c)Contract between data exporter and receiver is under stronger supervision.
The contract signed between the network operator and the receiver is on the document list of the aforementioned assessment report for CAC's review. Furthermore, performance of the concerned contract should be reported regularly on 31 December every year, to the provincial CAC where the reporter is located. And Article 10 of the 2019 MAPIES especially required the authority to focus on contract performance inspection.
The major change that the 2019 version added to the 2017 version is the 4 articles governing the contract between network operators and receivers. Obviously, the contract is becoming an essential basis for supervisory authorities to inspect entities' PI security compliance in cross-border data mobility, and thus needs to be carefully designed.
3.2.2019 PISS v. 2017 PISS
a)The protection on the free will of PI subjects is further enhanced.
2019 PISS alternated the Appendix C "Methods to Protect PI Subjects' Right of Choice and Agreement" in 2017 PISS with "Methods to Realize PI Subjects' Free Will", defining two aspects of PI subjects' free will: i) do not compel PI subjects to receive multiple service function; ii) protect users' right to know and right of authorization in terms of PI collection and use.
Similarly, to minimize the term keeping PI, the new version defines the shortest term as "necessary to realize the purpose of use as authorized by the PI subjects", whereas the 2017 version simply mentioned "necessary to realize the purpose".
Meanwhile, it also improves the exceptions to acquire authorization, increasing "performing the relevant obligations prescribed by laws and regulations" as an exemption not to acquire the authorization and agreement to use PI.
b)Obligation sharing between PI security stakeholders are further refined.
An obvious trend in the latest version of PISS is to ensure the third party (either the trustee to process PI or the co-controller of PI) is qualified in PI security and distribution of obligations between parties is clarified via contract.
More precisely, Article 8.1 (b) requests the trustee processing PI should meet the equivalent standards as PI controller as laid down in Article 10.4 of the 2019 PISS, which changed the vague phrasing "enough" data security capacity by the 2017 version. Another example is a new article governing the third party products/services, which, by inserting, will collect the PI. It proposes 8 requirements for the PI controller to satisfy involving this stakeholder, including inter alia to manifest both parties' security liabilities and PI protective measures.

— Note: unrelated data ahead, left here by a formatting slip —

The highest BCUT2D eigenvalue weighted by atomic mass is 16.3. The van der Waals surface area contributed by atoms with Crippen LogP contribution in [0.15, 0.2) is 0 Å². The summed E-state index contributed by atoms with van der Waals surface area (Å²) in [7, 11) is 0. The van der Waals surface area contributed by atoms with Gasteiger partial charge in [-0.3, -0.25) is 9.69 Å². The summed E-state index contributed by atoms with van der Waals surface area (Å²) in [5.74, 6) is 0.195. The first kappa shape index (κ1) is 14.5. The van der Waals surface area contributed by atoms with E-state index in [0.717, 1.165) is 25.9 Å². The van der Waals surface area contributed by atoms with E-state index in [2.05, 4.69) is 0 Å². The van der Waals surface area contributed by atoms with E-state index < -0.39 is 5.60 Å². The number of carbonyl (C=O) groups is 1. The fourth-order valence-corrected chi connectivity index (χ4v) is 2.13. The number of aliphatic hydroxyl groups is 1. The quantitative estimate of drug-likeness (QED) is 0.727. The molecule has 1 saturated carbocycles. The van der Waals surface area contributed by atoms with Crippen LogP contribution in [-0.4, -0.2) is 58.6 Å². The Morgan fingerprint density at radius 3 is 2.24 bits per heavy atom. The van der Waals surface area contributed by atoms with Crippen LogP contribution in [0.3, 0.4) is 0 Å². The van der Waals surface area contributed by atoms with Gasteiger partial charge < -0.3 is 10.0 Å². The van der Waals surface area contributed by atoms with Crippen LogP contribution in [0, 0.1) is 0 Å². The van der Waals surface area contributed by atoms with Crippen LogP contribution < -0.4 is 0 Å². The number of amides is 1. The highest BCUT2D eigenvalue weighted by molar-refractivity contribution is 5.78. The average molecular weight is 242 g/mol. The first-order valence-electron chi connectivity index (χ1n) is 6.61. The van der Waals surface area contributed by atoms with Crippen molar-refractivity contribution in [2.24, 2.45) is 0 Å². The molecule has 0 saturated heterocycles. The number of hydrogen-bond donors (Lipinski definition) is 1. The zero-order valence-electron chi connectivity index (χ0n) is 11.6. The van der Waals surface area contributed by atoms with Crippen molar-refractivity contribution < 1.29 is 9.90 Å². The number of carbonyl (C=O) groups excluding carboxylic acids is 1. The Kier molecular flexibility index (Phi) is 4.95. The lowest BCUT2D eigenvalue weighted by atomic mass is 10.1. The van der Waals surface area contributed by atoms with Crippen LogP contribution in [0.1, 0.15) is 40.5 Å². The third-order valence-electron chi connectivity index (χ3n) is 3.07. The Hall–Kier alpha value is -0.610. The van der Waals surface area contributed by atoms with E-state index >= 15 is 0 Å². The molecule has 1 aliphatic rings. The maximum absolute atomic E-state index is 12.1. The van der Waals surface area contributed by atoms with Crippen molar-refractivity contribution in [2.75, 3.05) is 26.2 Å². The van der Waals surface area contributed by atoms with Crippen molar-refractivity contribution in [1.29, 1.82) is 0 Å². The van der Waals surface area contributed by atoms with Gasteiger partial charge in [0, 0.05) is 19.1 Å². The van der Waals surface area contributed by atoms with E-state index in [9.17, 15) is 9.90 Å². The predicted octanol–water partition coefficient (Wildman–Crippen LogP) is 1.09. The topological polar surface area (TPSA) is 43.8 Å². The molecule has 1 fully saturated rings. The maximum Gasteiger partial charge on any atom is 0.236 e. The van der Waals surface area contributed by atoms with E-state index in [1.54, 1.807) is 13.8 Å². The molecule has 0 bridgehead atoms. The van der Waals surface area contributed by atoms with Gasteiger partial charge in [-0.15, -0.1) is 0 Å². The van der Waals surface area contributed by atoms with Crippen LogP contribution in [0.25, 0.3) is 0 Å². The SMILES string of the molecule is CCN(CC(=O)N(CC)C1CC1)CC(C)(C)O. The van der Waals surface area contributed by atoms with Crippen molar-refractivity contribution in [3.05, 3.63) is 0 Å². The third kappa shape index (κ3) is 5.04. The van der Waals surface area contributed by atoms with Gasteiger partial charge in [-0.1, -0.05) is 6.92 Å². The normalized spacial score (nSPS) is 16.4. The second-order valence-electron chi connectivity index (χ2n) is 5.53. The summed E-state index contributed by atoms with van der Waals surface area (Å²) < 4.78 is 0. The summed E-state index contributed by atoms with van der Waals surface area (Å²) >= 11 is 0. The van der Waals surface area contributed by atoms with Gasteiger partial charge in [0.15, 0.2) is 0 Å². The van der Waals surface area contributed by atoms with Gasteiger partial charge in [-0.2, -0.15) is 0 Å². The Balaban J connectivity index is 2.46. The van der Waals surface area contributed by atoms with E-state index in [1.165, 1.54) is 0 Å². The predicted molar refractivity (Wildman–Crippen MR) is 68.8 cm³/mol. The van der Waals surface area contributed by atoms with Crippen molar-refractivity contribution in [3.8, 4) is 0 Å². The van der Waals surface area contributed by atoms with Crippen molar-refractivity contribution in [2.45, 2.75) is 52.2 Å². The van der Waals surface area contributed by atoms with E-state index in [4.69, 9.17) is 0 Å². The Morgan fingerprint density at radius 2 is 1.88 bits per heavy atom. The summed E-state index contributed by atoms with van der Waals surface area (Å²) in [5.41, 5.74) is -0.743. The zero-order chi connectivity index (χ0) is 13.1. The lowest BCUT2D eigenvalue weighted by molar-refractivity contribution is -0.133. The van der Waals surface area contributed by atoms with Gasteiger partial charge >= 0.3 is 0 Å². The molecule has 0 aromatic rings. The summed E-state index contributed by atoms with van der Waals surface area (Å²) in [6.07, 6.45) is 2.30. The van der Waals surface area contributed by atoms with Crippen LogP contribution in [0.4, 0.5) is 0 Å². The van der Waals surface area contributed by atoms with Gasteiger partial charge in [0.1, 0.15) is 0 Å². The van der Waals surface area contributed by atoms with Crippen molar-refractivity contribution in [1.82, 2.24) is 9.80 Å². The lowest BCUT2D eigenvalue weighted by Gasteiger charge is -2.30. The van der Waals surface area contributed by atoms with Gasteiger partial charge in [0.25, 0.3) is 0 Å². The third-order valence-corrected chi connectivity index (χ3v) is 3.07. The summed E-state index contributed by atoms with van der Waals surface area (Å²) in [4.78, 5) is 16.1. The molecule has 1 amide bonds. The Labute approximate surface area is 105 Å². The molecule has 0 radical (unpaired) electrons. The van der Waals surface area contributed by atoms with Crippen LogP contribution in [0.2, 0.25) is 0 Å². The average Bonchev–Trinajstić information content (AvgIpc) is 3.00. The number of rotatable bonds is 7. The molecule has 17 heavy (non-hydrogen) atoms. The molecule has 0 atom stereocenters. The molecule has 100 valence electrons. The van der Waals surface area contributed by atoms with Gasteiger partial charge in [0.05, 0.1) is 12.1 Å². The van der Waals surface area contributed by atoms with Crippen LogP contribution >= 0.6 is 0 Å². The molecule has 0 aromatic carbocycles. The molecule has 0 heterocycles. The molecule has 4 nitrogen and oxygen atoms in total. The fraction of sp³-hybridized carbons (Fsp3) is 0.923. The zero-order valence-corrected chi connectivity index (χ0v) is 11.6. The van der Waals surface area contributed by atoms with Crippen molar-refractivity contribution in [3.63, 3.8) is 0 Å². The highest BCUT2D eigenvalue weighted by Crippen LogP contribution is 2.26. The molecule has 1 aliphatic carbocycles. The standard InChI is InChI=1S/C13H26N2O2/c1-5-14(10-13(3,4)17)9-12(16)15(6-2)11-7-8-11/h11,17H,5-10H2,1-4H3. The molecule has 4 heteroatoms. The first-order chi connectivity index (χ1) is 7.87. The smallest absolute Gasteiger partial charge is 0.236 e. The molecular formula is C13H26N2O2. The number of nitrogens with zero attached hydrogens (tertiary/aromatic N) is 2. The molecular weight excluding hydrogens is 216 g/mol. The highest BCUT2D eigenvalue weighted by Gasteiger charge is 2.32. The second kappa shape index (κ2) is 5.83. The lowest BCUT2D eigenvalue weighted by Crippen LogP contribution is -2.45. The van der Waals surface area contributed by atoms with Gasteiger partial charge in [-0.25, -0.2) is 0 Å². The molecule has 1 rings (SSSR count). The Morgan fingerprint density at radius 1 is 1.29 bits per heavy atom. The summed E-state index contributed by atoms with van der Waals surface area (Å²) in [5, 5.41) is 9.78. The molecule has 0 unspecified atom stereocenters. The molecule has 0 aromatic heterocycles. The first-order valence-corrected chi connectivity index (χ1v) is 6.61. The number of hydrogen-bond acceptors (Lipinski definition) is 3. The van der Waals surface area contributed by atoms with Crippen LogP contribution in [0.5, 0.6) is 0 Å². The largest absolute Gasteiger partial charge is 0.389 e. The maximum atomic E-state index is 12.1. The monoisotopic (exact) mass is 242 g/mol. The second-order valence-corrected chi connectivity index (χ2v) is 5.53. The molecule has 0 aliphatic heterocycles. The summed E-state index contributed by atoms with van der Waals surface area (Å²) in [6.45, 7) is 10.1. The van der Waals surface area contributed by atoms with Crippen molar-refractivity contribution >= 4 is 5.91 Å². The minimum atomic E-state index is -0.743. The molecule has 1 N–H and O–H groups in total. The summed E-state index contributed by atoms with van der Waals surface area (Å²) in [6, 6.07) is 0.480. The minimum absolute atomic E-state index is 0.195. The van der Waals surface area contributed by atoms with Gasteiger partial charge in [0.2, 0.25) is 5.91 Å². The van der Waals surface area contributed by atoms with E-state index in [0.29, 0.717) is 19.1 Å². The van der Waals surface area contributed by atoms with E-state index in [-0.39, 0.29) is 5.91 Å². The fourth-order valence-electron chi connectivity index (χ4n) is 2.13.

c)The limitation on the use of PI is restructured.
Another remarkable change is that the original Article 7.3 "Limitation on the use of PI" is separated into two parts (purpose limitation and user profiling limitation ) and further elaborated. User profiling has long been a controversial technique worldwide, multiplying the commercial value of PI while risking it at the same time. 2019 PISS deliberately establishes the baselines by providing the negative ranges - to put it simply, citizens' legitimate rights, public interests and national security.
d)Personnel management is called for establishment of the internal system.
In the section "Personnel management and training", the new draft added "establish internal system and policies to provide guidelines and requirements for employees on PI protection" upon the original 5 requirements. As aforementioned, personnel management is companies' Achilles's heel in general. Integrating the PI protection national standards into companies' rules and regulations is most likely a short-cut to avoid the non-compliance risks.
In general, the PI protection regime in Chinese jurisdiction is an indispensable part of the cybersecurity regime. The laws, regulations and standards governing PI constitute a clear hierarchy, containing both binding and non-binding instruments. Despite that the majority of the rules are optional, they actually play a pivotal role in supervisory authorities' inspection and law enforcement activities, and thus should not be overlooked.
It is worth mentioning that the Personal Information Protection Law has been listed on the 13th National People's Congress Standing Committee Legislative Plan, for deliberation during the term from 2018 to 2023. The frequency of PI-related legislative activities may overwhelm enterprises operating in China, given the uncertainties left by the disperse regulations and gaps between requirements and enforcement. However, through the above review on the recent supervisory actions and analyses on the latest changes in instruments, the trend does deliver positive messages. Open attitude has been shown to cross-border data mobility; the authority imposes limitations on high commercial value techniques with a prudential attitude.
More importantly, the trend also enlightens companies on the essential directions to improve the PI protection compliance. Here are some take-away points for companies regarding:
Employees - carefully designate the PI security management personnel, avoid dual role of management and operators; upgrade rules and regulations to match the PI protection laws and deliver corresponding trainings on it.
Clients - timely update authorization and classify the business sectors requesting authorization; timely erase PI of which the purpose of use has been realized.
Third party stakeholders - pay due diligence on co-controller/processor/service insertor's qualification tackling PI risks; contract management is of vital importance.